NASA and SpaceX Dragon’s Latest Mission: NASA and SpaceX have achieved an exciting new milestone in space exploration with their latest cargo shipment to the International Space Station. Launched into orbit by SpaceX Dragon spacecraft, this cargo includes 6,200 pounds of science experiments, crew supplies, and other items for 30 days on board the station. Once docked with its destination, NASA and SpaceX plan on continuing this partnership for many more years to come.
Dragon is carrying to the space station a host of scientific investigations, including some groundbreaking studies on human health and disease.
These include 3D Heart Cells, Tissue; Engineered Heart Tissues-2; and the National Institutes for Health and International Space Station National Lab’s Tissue Chips in Space initiative. With these experiments, researchers hope to gain more insight into how microgravity impacts human health and disease on Earth and translate that understanding into improved treatment options for Earth citizens.
The Dragon spacecraft is also delivering the Student Ball Clamp Monopod Project, created by students participating in NASA’s HUNCH program to address astronaut comments regarding positioning video or still cameras at mid-module. This student-made product consists of an aluminum monopod equipped with a camera shoe and ball clamp that can be attached to any standard space station handrail for easy attachment.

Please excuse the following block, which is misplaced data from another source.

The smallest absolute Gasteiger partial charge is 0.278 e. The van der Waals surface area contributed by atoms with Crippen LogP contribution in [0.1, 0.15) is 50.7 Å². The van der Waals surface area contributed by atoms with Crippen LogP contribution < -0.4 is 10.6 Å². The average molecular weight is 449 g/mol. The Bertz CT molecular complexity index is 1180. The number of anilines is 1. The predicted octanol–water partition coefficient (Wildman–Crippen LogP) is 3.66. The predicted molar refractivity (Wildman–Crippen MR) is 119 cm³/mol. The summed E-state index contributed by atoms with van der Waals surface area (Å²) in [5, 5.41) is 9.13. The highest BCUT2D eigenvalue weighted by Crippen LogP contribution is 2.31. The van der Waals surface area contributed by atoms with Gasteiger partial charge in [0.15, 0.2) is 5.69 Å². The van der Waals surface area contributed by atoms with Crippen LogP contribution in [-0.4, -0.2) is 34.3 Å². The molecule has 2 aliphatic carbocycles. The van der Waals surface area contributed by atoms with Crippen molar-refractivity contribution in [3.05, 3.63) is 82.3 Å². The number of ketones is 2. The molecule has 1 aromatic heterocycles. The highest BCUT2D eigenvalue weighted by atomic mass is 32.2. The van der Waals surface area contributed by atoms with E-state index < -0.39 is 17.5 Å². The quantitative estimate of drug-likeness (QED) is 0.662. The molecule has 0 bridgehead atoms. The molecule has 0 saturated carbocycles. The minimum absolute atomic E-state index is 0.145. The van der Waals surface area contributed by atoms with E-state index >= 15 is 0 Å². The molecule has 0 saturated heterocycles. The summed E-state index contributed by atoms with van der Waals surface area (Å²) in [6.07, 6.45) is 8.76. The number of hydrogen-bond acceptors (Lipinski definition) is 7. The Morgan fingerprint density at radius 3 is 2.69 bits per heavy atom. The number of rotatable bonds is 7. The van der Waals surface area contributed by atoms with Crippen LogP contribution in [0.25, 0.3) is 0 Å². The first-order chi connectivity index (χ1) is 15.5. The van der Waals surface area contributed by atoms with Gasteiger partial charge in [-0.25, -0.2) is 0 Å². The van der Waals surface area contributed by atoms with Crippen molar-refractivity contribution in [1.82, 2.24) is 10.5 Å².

In addition to groundbreaking health studies, the cargo shipment includes Liquid Life Support Systems. The CapiSorb Visible System study illustrates liquid control using capillary forces and should be an important consideration for future long-duration space missions where improved efficiency will support crews over months or years.
Similarly, ESA Biofilms investigation examines bacterial biofilm formation and antimicrobial properties of different metal surfaces under spaceflight conditions; providing additional insight to develop suitable antimicrobial surfaces for future spacecraft.
Finally, the Tanpopo-5 investigation from Japan Aerospace Exploration Agency seeks to provide insight into whether terrestrial life can survive in space and aid scientists in discovering what created life on Earth. The experiment tests radiation-resistant microbes, moss spores, and biochemical compounds such as amino acids for their response to space exposure.
The Dragon spacecraft’s cargo shipment offers a glimpse of the hundreds of investigations taking place aboard its orbiting laboratory in biology and biotechnology, physical sciences, as well as Earth and space science.
Advancements in these areas will help keep astronauts healthy during long-duration space travel and demonstrate technologies for future human and robotic exploration beyond low Earth orbit to the Moon and Mars. This is an historic moment in space exploration that could result in groundbreaking advances in human health care, disease prevention, and our universe’s understanding.
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